If as some proponents suggest the answer is a radical reduction in land prices (with I must add no realitic solutions as to how that might be achieved), then there is no market-based solution in a locale rife with increasing demand and a limited supply. The only answer in that case is to subsidize the land value component, in effect to create more social housing.

    There is a role for socialized housing, but just don’t expect it to be a common answer to expensive real estate.

  • 49 Dan Cooper // Oct 16, 2012 at 11:44 am

    One reason people think that there may be a plan to rezone everything and create thin streets is stuff like this being publicized by the City of Vancouver, and then folded into their policy decisions:

    Quoth: “A conservative estimate is that over 10,000 homes could be created…”

    Obviously, the only way that could be done is to force thin streets through everywhere and on everywhere. Note the official City of Vancouver logo on the page, and – as someone else put it above – lots of cheering and exclamation points in discussion by officials elsewhere. Obvious conclusion results.

    Moral: Be careful what you say, because people will tend to listen and believe you.

  • 50 Dan Cooper // Oct 16, 2012 at 11:46 am

    Oy! my usual editing errors appear again. First sentence should read in part, “…create thin streets everywhere…” and third sentence, “…everywhere and on everyone…”

    Mea culpa.

  • 51 Glissando Remmy // Oct 17, 2012 at 10:03 pm

    Thought of The Night

    “24 Hours Vancouver should change their name to 24 Hors D’oevancouver. One-bite appetizer paper, all day long.”

    The other day I left a short comment/ feedback in the 24HV attached to the “Duel” between David Eby & Kathryn Marshall article, here:

    So far, NADA, ZILCH, NICHT…!
    It appears to me that 24 Hours Vancouver is not partial to real dialog and/or controversial POV angles.
    So, after more than 48 hours waiting for their moderator’s “approval”, I said to myself … screw’em!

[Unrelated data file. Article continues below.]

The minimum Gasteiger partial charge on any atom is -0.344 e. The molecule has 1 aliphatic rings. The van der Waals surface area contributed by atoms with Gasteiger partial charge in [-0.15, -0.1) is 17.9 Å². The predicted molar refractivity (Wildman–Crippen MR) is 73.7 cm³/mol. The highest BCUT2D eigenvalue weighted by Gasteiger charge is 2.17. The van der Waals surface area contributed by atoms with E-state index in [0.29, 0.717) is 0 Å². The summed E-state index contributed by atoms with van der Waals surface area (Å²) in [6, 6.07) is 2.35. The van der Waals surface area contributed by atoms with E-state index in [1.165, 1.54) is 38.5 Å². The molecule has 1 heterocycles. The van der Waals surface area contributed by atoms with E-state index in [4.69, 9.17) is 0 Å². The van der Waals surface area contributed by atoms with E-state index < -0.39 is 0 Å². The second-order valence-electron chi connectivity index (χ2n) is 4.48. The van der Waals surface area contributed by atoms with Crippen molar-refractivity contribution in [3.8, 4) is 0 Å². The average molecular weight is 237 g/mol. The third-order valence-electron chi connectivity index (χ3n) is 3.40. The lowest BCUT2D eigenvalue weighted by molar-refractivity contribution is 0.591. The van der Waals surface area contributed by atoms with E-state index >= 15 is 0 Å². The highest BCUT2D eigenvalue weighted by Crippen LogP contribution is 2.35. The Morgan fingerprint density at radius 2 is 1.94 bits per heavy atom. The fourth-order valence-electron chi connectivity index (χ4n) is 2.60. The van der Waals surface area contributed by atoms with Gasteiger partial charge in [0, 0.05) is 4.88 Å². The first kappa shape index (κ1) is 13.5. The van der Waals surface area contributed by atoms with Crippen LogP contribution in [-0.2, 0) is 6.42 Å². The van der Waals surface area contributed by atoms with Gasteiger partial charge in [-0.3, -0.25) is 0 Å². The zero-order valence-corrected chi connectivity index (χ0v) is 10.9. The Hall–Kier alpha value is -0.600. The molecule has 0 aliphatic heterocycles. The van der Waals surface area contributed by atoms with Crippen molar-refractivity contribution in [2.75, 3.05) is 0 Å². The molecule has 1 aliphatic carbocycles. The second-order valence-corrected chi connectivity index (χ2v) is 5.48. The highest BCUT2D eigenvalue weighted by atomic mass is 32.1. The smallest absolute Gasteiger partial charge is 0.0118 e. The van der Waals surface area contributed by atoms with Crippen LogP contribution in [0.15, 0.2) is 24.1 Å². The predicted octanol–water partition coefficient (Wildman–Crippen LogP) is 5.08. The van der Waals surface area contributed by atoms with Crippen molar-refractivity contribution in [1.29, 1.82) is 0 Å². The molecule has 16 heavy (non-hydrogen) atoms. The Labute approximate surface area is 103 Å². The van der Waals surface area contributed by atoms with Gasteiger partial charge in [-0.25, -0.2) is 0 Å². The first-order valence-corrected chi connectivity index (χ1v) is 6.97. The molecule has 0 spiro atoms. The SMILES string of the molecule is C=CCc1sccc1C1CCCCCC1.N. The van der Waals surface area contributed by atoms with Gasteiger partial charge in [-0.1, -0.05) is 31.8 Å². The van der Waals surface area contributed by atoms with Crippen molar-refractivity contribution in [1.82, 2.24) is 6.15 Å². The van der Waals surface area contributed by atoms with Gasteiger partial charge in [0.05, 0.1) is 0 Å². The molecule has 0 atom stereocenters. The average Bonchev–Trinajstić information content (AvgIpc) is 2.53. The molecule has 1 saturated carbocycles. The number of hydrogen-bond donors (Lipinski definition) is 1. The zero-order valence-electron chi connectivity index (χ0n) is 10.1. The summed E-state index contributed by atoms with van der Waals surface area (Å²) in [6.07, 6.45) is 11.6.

Here it is:
    Thought of The Day

    “One cannot ‘Task Force’ empathy, friendliness, and love in thy neighbour. The Soviets have tried it… with ‘mixed’ results!”

    So, your city wants you to blind date your neighbour.
    I thought renters, condo & home owners, have strata, community centres, local cinemas (ouch) and bowling alleys (double ouch) for that.
    There are Boys & Girls Clubs in Vancouver. Big Brothers & Sisters. Foster Grandmas. Senior Ballroom Dancing Halls. Social Houses.
    FREE amenities would do more for togetherness than any City Fun Guide.
    Vision Vancouver must have this diabolical dream that one day they could have their own appointed comrade as hallway monitor, in charge of Mrs. Piffle’s lights in #404 as she must be in bed before 8.00 PM Eastern Saving The Planet Time.
    Matchmaking is not City Hall’s business what-so-ever.
    Kathryn – David (1-0)… again.

    We live in Vancouver and this keeps us busy.

    Now, 24 Hours Vancouver children, was this that bad!? :-)

  • 52 waltyss // Oct 17, 2012 at 10:32 pm

    Ah Glissy: That’s the difference between 24 hours and this blog. They get to edit out what doesn’t pass muster. Unfortunately, this blog doesn’t. 24 hours 1: Bula blog 0

  • 53 Glissando Remmy // Oct 17, 2012 at 10:50 pm

    Ha, ha, ha…
    That, was one of my lightest, fat free, skimmed, all organic, free run, ethical grown, fair trade comment… in a loong time!
    If that didn’t pass the 24 Herr Censor’s litmus test, then I’m sorry, 24 Hours is not worth picking from the street box, not even for FREE.
    I’m also considering changing 24 Hours to Metro for my kitty’s litter box. I don’t want him to come down with… constipation.
    That’s why, IMHO:
    Frances Blog – 24 Hours (1 -0 ) :-)

  • 54 waltyss // Oct 17, 2012 at 11:30 pm

    I’d agree with the skim milk, your little tirade certainly had no heft. And, well, the old Soviet, gulag, Stalinist city hall riff. I’d beat a kopek that they have seen that before….from you. I certainly have.
    Look at it this way. It was like a politically incorrect meal at the Naam. Not particularly filling; certainly not satisfying with mouse droppings in the corners. I hate to say, Glissy, but I think they didn’t publish it because, well, how can I say this kindly….it was same old, same old, and worst of all, not particularly amusing.
    But keep trying. I understand.

  • 55 Glissando Remmy // Oct 18, 2012 at 12:10 am

    Naah, Waltyss, you’re wrong.
    This was my first, the only, and the last comment sent to 24 Hours!
    Everything else…

  • 56 Kirk // Oct 18, 2012 at 11:42 am

    @MB 48.
    Yep, high demand plus limited supply forces prices up. My point was that it feels like in this city, only half the demand for housing is from people who actually want a place to live. The other half is from investors who continue to push the entire market skyward.

    Maybe a high tax on investment real estate capital gains or some other sort of disincentive on real estate speculation would bring prices down. But, like I said before, I can’t imagine those kinds of solutions would ever get approved.

    And, someone will say no one will buy, investment will pull out, and the market will fall. Uh, yeah, that’s the end goal — take the excessive profits out of real estate. People will still buy a place to live. People can still build/buy rental units, but most of the profit will be from rental income, not capital appreciation.